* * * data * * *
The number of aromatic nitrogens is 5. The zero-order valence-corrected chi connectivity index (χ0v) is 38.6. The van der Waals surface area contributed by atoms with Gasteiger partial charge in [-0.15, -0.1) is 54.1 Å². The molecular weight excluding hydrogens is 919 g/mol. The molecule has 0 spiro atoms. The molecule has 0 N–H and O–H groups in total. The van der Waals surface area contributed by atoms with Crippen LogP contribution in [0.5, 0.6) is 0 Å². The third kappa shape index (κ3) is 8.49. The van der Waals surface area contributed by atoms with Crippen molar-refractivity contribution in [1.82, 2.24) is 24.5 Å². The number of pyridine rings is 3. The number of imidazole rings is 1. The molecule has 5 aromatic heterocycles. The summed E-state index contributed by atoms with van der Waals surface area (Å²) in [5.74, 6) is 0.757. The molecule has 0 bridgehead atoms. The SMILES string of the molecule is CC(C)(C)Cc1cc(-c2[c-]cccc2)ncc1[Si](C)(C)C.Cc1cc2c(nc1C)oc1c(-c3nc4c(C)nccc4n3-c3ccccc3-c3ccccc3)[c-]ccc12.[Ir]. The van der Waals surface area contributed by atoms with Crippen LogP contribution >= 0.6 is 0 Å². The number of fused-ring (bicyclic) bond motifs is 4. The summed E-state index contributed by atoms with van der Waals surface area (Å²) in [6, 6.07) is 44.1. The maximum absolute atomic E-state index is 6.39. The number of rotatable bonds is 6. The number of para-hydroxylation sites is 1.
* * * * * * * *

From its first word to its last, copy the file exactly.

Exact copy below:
The number of aromatic nitrogens is 5. The zero-order valence-corrected chi connectivity index (χ0v) is 38.6. The van der Waals surface area contributed by atoms with Gasteiger partial charge in [-0.15, -0.1) is 54.1 Å². The molecular weight excluding hydrogens is 919 g/mol. The molecule has 0 spiro atoms. The molecule has 0 N–H and O–H groups in total. The van der Waals surface area contributed by atoms with Crippen LogP contribution in [0.5, 0.6) is 0 Å². The third kappa shape index (κ3) is 8.49. The van der Waals surface area contributed by atoms with Crippen molar-refractivity contribution in [1.82, 2.24) is 24.5 Å². The number of pyridine rings is 3. The number of imidazole rings is 1. The molecule has 5 aromatic heterocycles. The summed E-state index contributed by atoms with van der Waals surface area (Å²) in [5.74, 6) is 0.757. The molecule has 0 bridgehead atoms. The SMILES string of the molecule is CC(C)(C)Cc1cc(-c2[c-]cccc2)ncc1[Si](C)(C)C.Cc1cc2c(nc1C)oc1c(-c3nc4c(C)nccc4n3-c3ccccc3-c3ccccc3)[c-]ccc12.[Ir]. The van der Waals surface area contributed by atoms with Crippen LogP contribution >= 0.6 is 0 Å². The number of fused-ring (bicyclic) bond motifs is 4. The summed E-state index contributed by atoms with van der Waals surface area (Å²) in [6, 6.07) is 44.1. The maximum absolute atomic E-state index is 6.39. The number of rotatable bonds is 6. The number of para-hydroxylation sites is 1.